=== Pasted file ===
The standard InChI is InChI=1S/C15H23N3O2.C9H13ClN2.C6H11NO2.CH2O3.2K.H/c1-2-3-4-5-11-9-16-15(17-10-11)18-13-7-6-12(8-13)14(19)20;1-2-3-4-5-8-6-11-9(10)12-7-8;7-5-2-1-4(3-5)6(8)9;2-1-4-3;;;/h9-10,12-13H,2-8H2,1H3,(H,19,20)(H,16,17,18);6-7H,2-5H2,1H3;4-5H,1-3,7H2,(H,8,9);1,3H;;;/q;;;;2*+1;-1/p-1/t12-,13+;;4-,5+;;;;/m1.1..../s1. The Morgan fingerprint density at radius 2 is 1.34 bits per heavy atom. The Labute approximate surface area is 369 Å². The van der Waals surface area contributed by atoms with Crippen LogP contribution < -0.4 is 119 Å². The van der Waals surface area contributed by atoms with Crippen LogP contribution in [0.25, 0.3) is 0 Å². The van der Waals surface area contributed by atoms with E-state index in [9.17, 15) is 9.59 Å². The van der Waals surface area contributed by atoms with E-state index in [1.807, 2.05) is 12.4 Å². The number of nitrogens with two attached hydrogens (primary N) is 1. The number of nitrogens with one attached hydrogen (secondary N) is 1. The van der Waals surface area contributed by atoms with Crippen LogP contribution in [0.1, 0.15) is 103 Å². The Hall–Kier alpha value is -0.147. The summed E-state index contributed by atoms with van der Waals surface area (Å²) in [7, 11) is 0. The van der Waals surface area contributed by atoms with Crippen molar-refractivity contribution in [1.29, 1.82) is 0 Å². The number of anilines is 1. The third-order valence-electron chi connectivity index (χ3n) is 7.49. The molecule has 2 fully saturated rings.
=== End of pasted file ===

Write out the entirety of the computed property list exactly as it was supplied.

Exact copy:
The standard InChI is InChI=1S/C15H23N3O2.C9H13ClN2.C6H11NO2.CH2O3.2K.H/c1-2-3-4-5-11-9-16-15(17-10-11)18-13-7-6-12(8-13)14(19)20;1-2-3-4-5-8-6-11-9(10)12-7-8;7-5-2-1-4(3-5)6(8)9;2-1-4-3;;;/h9-10,12-13H,2-8H2,1H3,(H,19,20)(H,16,17,18);6-7H,2-5H2,1H3;4-5H,1-3,7H2,(H,8,9);1,3H;;;/q;;;;2*+1;-1/p-1/t12-,13+;;4-,5+;;;;/m1.1..../s1. The Morgan fingerprint density at radius 2 is 1.34 bits per heavy atom. The Labute approximate surface area is 369 Å². The van der Waals surface area contributed by atoms with Crippen LogP contribution < -0.4 is 119 Å². The van der Waals surface area contributed by atoms with Crippen LogP contribution in [0.25, 0.3) is 0 Å². The van der Waals surface area contributed by atoms with E-state index in [9.17, 15) is 9.59 Å². The van der Waals surface area contributed by atoms with E-state index in [1.807, 2.05) is 12.4 Å². The number of nitrogens with two attached hydrogens (primary N) is 1. The number of nitrogens with one attached hydrogen (secondary N) is 1. The van der Waals surface area contributed by atoms with Crippen LogP contribution in [0.1, 0.15) is 103 Å². The Hall–Kier alpha value is -0.147. The summed E-state index contributed by atoms with van der Waals surface area (Å²) in [7, 11) is 0. The van der Waals surface area contributed by atoms with Crippen molar-refractivity contribution in [1.29, 1.82) is 0 Å². The number of anilines is 1. The third-order valence-electron chi connectivity index (χ3n) is 7.49. The molecule has 2 fully saturated rings.